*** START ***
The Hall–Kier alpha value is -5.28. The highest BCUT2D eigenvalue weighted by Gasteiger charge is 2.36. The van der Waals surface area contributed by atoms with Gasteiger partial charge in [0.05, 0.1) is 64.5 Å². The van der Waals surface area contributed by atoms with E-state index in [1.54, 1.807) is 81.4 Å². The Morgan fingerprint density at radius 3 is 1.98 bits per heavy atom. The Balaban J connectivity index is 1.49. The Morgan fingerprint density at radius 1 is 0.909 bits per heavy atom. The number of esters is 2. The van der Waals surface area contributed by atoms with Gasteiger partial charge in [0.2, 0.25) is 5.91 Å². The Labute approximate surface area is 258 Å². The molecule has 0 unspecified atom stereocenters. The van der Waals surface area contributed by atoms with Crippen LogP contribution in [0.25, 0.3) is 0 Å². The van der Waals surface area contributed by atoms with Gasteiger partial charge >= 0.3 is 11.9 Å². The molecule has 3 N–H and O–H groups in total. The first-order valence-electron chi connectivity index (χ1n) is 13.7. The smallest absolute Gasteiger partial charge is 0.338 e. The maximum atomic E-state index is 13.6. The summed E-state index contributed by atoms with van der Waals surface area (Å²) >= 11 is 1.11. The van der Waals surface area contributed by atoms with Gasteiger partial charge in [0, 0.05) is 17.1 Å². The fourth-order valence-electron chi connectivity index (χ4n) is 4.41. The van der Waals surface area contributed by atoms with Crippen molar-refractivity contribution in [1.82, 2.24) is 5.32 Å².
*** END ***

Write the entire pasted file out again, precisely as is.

The Hall–Kier alpha value is -5.28. The highest BCUT2D eigenvalue weighted by Gasteiger charge is 2.36. The van der Waals surface area contributed by atoms with Gasteiger partial charge in [0.05, 0.1) is 64.5 Å². The van der Waals surface area contributed by atoms with E-state index in [1.54, 1.807) is 81.4 Å². The Morgan fingerprint density at radius 3 is 1.98 bits per heavy atom. The Balaban J connectivity index is 1.49. The Morgan fingerprint density at radius 1 is 0.909 bits per heavy atom. The number of esters is 2. The van der Waals surface area contributed by atoms with Gasteiger partial charge in [0.2, 0.25) is 5.91 Å². The Labute approximate surface area is 258 Å². The molecule has 0 unspecified atom stereocenters. The van der Waals surface area contributed by atoms with Crippen LogP contribution in [0.25, 0.3) is 0 Å². The van der Waals surface area contributed by atoms with Gasteiger partial charge >= 0.3 is 11.9 Å². The molecule has 3 N–H and O–H groups in total. The first-order valence-electron chi connectivity index (χ1n) is 13.7. The smallest absolute Gasteiger partial charge is 0.338 e. The maximum atomic E-state index is 13.6. The summed E-state index contributed by atoms with van der Waals surface area (Å²) >= 11 is 1.11. The van der Waals surface area contributed by atoms with Gasteiger partial charge in [0, 0.05) is 17.1 Å². The fourth-order valence-electron chi connectivity index (χ4n) is 4.41. The van der Waals surface area contributed by atoms with Crippen molar-refractivity contribution in [1.82, 2.24) is 5.32 Å².